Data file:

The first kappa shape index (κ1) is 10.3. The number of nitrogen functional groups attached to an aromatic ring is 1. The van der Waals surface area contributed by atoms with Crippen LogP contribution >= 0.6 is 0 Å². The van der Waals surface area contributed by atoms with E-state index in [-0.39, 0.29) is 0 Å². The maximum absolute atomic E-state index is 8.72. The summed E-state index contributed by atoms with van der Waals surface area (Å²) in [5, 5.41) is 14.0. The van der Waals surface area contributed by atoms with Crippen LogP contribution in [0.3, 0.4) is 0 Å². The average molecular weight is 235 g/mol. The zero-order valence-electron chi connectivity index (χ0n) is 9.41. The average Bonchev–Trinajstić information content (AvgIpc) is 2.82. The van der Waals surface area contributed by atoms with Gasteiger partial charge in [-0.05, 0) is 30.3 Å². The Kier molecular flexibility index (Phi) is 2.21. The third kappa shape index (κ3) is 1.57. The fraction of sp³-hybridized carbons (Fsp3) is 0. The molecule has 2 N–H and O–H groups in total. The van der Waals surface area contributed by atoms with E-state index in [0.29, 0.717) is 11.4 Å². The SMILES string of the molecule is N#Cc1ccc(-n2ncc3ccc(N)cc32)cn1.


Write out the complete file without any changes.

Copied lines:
The first kappa shape index (κ1) is 10.3. The number of nitrogen functional groups attached to an aromatic ring is 1. The van der Waals surface area contributed by atoms with Crippen LogP contribution >= 0.6 is 0 Å². The van der Waals surface area contributed by atoms with E-state index in [-0.39, 0.29) is 0 Å². The maximum absolute atomic E-state index is 8.72. The summed E-state index contributed by atoms with van der Waals surface area (Å²) in [5, 5.41) is 14.0. The van der Waals surface area contributed by atoms with Crippen LogP contribution in [0.3, 0.4) is 0 Å². The average molecular weight is 235 g/mol. The zero-order valence-electron chi connectivity index (χ0n) is 9.41. The average Bonchev–Trinajstić information content (AvgIpc) is 2.82. The van der Waals surface area contributed by atoms with Gasteiger partial charge in [-0.05, 0) is 30.3 Å². The Kier molecular flexibility index (Phi) is 2.21. The third kappa shape index (κ3) is 1.57. The fraction of sp³-hybridized carbons (Fsp3) is 0. The molecule has 2 N–H and O–H groups in total. The van der Waals surface area contributed by atoms with E-state index in [0.29, 0.717) is 11.4 Å². The SMILES string of the molecule is N#Cc1ccc(-n2ncc3ccc(N)cc32)cn1.